In this article we will provide a step-by-step guide for turning a PowerPoint presentation into a compelling video. Ever heard the saying “death by PowerPoint”? I am not sure it is an actual phenomenon but it’s probably a risk worth avoiding. Instead, do something interesting and useful with your PowerPoint presentations.
This video is an example of how we turned a PowerPoint presentation into a compelling video for easy sharing.
Practically, this is a tremendously useful tool. It can be used for the following purposes:
1) In large organisations, a video like this can be used for internal communications. It ensures that staff across the organization are receiving the same message in the same way
2) For global brands, when it is impossible to be there in person to meet everyone, videos like this can be used to deliver a message to many people at once.
3) Distribution of online video is easy and accessible. It can be shared on social media platforms or via email. By hosting your video online you will give it a longer life and the opportunity to be seen by a wider audience than originally imagined (if appropriate).
How to do it
These instructions have been written on the basis that the reader will have at least a basic understanding of the fundamentals of video editing and how to use PowerPoint.
There are two main elements in the video above. Firstly, you have the presenter. Secondly, you have the integrated PowerPoint slideshow. Each element needs to be produced separately to some extent before being joined for the video.
The first step is to produce a ‘script’, which the presenter will read to camera and which will eventually accompany the presentation slides in the final video.
- The presenter needs to be shot in a green screen studio. It is important that the studio is a sound controlled environment and that professional lights are used to evenly light the presenter.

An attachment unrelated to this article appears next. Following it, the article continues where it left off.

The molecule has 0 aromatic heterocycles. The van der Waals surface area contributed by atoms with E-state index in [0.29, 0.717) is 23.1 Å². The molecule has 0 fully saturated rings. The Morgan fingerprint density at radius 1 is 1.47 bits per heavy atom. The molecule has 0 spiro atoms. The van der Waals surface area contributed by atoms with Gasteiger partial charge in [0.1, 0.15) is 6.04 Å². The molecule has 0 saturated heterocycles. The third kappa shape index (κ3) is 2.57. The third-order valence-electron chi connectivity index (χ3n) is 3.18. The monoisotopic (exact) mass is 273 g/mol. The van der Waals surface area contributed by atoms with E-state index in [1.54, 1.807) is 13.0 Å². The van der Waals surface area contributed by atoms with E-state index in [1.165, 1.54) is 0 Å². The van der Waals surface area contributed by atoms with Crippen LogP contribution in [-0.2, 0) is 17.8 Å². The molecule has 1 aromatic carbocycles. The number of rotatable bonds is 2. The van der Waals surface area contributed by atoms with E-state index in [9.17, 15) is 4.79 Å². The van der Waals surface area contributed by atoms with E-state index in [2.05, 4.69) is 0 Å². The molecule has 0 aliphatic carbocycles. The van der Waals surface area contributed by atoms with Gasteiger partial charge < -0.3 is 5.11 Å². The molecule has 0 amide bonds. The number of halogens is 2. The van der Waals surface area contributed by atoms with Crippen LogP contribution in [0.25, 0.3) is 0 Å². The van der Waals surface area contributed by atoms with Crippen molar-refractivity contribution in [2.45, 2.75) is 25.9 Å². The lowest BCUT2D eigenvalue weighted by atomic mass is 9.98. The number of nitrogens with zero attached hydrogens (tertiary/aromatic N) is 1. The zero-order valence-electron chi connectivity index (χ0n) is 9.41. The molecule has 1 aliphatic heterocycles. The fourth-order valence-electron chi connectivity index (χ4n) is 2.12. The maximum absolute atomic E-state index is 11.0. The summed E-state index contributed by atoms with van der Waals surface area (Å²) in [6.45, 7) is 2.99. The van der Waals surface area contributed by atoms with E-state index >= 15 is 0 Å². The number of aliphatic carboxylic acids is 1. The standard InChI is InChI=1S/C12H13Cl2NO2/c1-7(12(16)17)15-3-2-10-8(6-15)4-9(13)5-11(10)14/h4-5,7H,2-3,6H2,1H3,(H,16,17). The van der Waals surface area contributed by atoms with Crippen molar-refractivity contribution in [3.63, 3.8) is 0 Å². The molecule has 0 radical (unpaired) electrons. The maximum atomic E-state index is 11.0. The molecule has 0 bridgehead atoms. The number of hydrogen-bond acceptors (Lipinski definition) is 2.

- The presenter should be edited using the chroma keying process in order to create a transparent background.
- The presenter will take up one continuous track on your editing timeline. We would recommend Adobe Premiere Pro but you will achieve similar results with most editing software available on the market, including the basic iMovie software.
You don’t have to have a presenter in the actual video, you could also just record audio to provide a voiceover for the slideshow. YouTube is host to thousands of videos in this style. They can be produced easily by using screencasting software that allows you to record audio, through your computer, over what is taking place on your screen. Examples of software include Camtasia and Screenflow. See the following example.
You need to take your PowerPoint presentation and export each slide individually in to a high quality image file e.g. a JPEG.
Each JPEG then needs to be imported into your video project.
The slides can be placed on one track, one following the next, on your timeline. Once you have placed them correctly, to fit the elements of the script as delivered by your presenter, you can then think about final touches.
(It is worth noting that it is possible to save a PowerPoint as ‘a movie’ from the File menu. This would produce a video of the slide show. This wouldn’t have been the best option for our video as we wanted to control how much time was spent on each individual slide).
You may decide to have your slides fill the entire frame. This might not be appropriate as the presenter may cover some elements of text or images on the slides. In which case, you need to select a background colour or theme. This can be achieved simply in Premiere Pro in a couple of different ways. One way is described in an online tutorial here. A second option would be to create a JPEG in Photoshop that is the colour of your desired background. You can then import this JPEG like any other file and use it as the foundation video track so that everything is layered on top of it.
Rather than sharp cuts between slides, you can add transitions between slides using the Video Effects menu in Premiere Pro. Simply drag and drop the appropriate transition type onto the point in between the two slides. You can also edit the length of the transitions.
This tutorial explains how to work with transitions:
When your video is complete, export as an MPG and upload it to your YouTube channel or other hosting. You can then embed the video by generating an embed code. You can also share the video using the link generated in YouTube (or other hosting), by email or using social media.
This is a great way to make the tedious process of creating a PowerPoint presentation more worthwhile, with little effort. If you like the idea of a professionally produced presenter in your video, video production companies like My Web Presenters can offer this service at a price that won’t break the bank… maybe you could also get a web presenter produced while you are there!
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